Half Waif Explores the Bittersweet on Latest Album 'Lavender'
Nandi Plunkett is the quintessential sad magic songstress. Half Waif’s latest album, Lavender, has truly cemented her title. Released on Cascine Records, Lavender is the third record released by Half Waif, and has rightfully earned high praise.
Half Waif is Nandi Plunkett, Adan Carlo and Zack Levine. The trio has a longstanding history though different projects, but despite the trios past, Lavender emerges as a current collection of bittersweet vignettes about Plunkett’s personal past and anxieties about the future.
Speaking about the album with her record label, Nandi explained that Lavender is “an elegy to time, the pilgrimages we take, and the ultimate slow plod towards our end. It is an examination of the way we fracture, inside ourselves and inside our relationships – the fissures that creep along the structures we build, the tendency towards disintegration. "
The first track on the record, “Lavender Burning”, sets the tone for the rest of the album with a billowy synth line and lyrics of conflicting emotions and desires, this time specifically the classic pining for the excitement and hustle of New York City. “Lavender Burning” knits us a collage of emotions and memories, creating a neatly layered vignette of feeling caught between the cozy comforts of home and the longing for something new and exciting. Textures of electronic and fuzzy chaos help to convey the internalization of so much confusion and uncertainty.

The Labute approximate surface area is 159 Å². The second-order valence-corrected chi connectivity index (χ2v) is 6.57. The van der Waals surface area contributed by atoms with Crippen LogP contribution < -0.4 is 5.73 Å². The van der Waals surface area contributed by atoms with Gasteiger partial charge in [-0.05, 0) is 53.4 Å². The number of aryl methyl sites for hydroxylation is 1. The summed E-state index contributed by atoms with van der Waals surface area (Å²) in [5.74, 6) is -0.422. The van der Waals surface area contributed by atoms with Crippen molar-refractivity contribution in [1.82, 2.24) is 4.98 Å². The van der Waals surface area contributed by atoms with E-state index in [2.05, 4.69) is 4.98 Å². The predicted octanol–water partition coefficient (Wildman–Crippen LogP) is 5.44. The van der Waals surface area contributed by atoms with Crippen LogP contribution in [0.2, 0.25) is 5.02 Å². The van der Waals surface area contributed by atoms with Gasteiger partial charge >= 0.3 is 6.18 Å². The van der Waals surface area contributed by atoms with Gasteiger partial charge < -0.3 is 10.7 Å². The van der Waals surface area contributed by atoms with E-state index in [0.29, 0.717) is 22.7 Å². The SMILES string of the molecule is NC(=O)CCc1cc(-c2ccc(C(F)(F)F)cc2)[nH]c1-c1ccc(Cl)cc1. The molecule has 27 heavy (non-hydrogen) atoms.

Like most songs on the record, “Keep It Out” is a minimalistic electronic track, with a bubbling beat that immediately draws you in. “Keep It Out” is a standout song on the album for me because of the delicate and completely hypnotizing soundscape it creates, but also for the poignant lyrics about pushing someone you love away to keep them from seeing your darker sides. “Keep it out, keep it in / I'll keep you out, so you never see me unraveling”.
Plunkett’s voice feels light and airy, suspended at certain points, supported by twinkly soft and sweet sounds. The album swirls and billows into a soundscape unlike any other, drawing comparisons to artists like Joni Mitchell and Imogen Heap, especially on the deliciously layered track “Salt Candy”.
Lavender is extremely multifaceted and much more than it’s minimalistic and calculated synth tracks. Topics of identity, love, and politics are all explored in Plunkett’s gorgeous and heart wrenching lyricism bathed in the synth-pop crafted by the trio. At the heart of this record is the paradox of longing to be wanted, but at the same time wanting space so badly that you can’t breathe. Plunkett pines over intimacy not with others, but with herself and her own mind.